black, or claret . . .16.00 

In drab .... 18.00 



86 Robes to match American box- 

cloth, blue, green and black. 

Plain, with rounded corners . $22.00 
Cut with a gore . . . 24^00 

87 Robes to match English box-cloth 

great-coats, blue, green, black, 
drab, claret, and cream. Plain, 
with rounded corners . . 32.00 

Cut with gore directly in the mid¬ 
dle—fit better and don’t slip . 35.00 

See, also, Aprons. 

88 Rubber boots, knee . . -3-50 

89 Rubber coats, white or black . 5.00 

90 Rubber hat-cover .jf * . 1.25 

91 Satin and silk ties, black . . .50 

q2 Scarf pins . . . 75c. to 1.50 

93 Scarfs (plastrons), 50c. each, per 

dozen . . . . 

This is our patent—a Punjab 
scarf that does not soil in put¬ 
ting on, nor prick the fingers 
94 Second-man’s coat, to be worn 
with knee breeches and plush 
waistcoat (known as court coat), 
blue, black, green, claret . 28.00 

.5 Second-man’s suit of imported liv¬ 
en- cloth, green, blue, black or 
claret. Coats . . , 22.00 

Trousers . . . .10.00 



96 Selby aprons . • • . $10.00 

97 Selby, coat, waterproof . - 30.00 

98 Sham vest . • * • 1,00 

99 Shirts, per dozen . 11.2 5 and 17.00 

100 Shoes, calfskin, lace . . 3 - 5 ° 

Carriage, patent leather . . 5 00 

Oxford ties, patent leather • 2.25 

House shoes, noiseless . • 2.25 

Heavy tan, lace . 3 - 00 an< * 5 00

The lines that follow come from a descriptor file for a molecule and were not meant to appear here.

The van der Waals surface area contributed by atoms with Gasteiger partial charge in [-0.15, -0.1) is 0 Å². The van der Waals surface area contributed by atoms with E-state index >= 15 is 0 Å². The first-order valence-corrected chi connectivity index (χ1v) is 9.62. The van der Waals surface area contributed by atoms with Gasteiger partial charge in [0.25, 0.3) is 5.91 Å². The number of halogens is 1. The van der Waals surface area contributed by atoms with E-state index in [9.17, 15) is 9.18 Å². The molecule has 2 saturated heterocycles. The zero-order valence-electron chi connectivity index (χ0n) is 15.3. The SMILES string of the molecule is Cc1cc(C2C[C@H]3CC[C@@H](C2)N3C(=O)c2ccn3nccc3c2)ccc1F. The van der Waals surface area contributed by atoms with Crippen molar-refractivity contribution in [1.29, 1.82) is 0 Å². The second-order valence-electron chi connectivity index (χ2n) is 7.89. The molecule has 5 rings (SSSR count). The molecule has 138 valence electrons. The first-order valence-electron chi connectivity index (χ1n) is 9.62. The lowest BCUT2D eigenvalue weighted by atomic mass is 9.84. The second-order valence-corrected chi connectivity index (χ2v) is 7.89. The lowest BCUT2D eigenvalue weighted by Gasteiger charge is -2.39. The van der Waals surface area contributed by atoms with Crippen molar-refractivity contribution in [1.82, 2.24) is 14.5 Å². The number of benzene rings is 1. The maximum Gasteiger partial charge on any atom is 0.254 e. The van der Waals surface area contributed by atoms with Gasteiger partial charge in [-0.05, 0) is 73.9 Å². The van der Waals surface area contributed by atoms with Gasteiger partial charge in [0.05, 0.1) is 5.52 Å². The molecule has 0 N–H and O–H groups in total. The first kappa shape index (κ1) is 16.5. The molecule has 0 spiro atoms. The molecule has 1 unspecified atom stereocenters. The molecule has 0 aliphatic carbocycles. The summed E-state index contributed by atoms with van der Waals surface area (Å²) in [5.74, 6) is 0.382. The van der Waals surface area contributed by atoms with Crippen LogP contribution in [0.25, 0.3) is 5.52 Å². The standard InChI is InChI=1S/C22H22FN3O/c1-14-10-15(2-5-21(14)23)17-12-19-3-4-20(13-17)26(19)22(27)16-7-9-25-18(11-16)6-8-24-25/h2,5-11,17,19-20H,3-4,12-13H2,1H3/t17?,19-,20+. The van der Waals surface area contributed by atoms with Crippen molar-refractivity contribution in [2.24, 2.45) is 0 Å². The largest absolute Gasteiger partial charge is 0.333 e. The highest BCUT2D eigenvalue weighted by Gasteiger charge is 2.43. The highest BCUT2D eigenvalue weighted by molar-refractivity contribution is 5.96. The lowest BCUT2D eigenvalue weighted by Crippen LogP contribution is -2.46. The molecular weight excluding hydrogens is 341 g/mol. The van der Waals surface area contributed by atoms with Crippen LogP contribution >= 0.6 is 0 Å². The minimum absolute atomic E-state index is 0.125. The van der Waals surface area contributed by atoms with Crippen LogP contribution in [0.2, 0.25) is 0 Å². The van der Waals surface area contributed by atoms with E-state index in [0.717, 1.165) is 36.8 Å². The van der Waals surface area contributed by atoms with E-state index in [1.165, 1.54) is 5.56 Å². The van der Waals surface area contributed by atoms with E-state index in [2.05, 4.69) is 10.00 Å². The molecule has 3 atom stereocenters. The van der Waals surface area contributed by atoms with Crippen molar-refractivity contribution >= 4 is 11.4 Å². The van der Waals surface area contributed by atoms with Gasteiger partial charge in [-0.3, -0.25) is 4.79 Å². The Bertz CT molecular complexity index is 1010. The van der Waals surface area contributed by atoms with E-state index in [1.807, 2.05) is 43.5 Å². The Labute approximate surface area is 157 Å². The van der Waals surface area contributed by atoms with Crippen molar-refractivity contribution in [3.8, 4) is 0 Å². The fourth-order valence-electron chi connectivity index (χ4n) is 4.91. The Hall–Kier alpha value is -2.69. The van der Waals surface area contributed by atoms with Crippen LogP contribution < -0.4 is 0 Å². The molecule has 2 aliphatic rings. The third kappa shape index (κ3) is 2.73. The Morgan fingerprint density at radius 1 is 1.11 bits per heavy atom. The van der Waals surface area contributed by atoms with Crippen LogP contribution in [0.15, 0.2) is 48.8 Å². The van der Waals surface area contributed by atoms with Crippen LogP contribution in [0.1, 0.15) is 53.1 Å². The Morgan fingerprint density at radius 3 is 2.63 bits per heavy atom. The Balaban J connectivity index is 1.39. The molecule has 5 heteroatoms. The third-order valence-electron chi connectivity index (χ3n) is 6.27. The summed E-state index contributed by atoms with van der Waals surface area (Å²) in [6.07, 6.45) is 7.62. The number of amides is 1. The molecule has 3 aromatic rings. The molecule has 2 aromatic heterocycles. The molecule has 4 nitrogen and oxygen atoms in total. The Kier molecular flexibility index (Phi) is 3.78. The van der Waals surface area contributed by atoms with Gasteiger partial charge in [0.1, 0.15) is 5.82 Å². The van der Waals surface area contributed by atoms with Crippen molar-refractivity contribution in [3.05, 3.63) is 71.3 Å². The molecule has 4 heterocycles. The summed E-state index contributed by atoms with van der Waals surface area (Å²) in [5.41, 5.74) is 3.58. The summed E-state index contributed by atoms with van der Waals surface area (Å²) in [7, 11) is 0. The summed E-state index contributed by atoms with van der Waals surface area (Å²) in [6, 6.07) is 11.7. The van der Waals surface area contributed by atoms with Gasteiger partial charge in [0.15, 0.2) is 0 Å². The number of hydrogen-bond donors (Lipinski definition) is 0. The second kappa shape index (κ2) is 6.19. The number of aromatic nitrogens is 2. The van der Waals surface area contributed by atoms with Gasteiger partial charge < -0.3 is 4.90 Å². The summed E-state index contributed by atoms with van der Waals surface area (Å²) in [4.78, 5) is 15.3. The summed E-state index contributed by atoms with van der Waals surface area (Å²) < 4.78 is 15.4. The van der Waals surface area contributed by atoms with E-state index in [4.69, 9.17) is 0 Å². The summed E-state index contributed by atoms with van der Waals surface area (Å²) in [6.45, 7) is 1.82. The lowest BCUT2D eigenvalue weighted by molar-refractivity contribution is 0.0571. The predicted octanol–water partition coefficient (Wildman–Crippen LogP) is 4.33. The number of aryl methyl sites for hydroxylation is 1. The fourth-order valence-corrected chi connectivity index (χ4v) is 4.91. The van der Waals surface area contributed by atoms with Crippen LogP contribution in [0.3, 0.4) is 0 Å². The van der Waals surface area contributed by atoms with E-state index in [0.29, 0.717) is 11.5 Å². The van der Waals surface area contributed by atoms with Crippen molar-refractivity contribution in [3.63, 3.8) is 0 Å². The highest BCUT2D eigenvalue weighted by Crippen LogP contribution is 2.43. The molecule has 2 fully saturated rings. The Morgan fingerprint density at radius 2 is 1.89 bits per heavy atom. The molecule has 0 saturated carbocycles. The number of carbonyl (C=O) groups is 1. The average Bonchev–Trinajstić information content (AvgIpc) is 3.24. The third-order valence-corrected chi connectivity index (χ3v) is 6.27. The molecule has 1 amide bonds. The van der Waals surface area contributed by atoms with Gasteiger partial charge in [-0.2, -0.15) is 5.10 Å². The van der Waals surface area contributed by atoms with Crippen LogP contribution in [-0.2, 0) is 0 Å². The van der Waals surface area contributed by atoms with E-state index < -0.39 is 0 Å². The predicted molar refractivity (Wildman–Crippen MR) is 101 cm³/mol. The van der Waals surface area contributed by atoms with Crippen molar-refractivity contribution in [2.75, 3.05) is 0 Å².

101 Shoulder knots . • • l S° 

102 Silk hat .... 5 -°° 

103 Stable cap of whipcord . . 1 - 5 ° 

104 Stockings, .silk, mixed . • 2.00 

Black silk 4 -°° 

105 Storm boots . • • 4 - 00 

106 Storm cassimere hat . . • 5 - 00 

107 Storm gloves . . • • ‘ 5 ° 

108 String ties, white, per dozen .25 to I.50 
Summer robes. See Robes, 85 - 

Tan gloves. See Gloves, 61. 

109 Tan shoes, heavy, lace 3.00 and 5.00 

110 Ties, black satin and silk, each . 50 

String, white, per dozen . ,25 to 1.50 

Bow . - • I, 5 ° 

111 Top-coat, double-breasted, heavy 

covert cloth • 2 5 00 

112 Tricot suit, blue or black, for 

page • • • l l°° 

113 Tricot suit, blue, for hall-boy . 10.00 




114 Tricot Tuxedo suit . . . $2000 

115 Trousers : 

Bedford cord . . . 12.00 

Corduroy, for stable use . 4. r Q 

Whipcord riding, for gentle- 

men 8.50 

Heavy weight, for coachman . 10.00 
Whipcord, undress livery . 7.50 

116 Tuxedo coat with waistcoat, wors¬ 

ts 20.00 

117 Tuxedo suit, tricot . . . 20.00 

118 Umbrellas, coach . 3.75 and"Yoo 

119 Vest, sham ... j 00 

120 Valencia waistco^, plain, red and 

y ellow ■ • ■ - 6.00 

121 Waistcoats, heavy, with sleeves . 8.00 

122 Waistcoats of plain Valencia, red 

and yellow . . . .6.00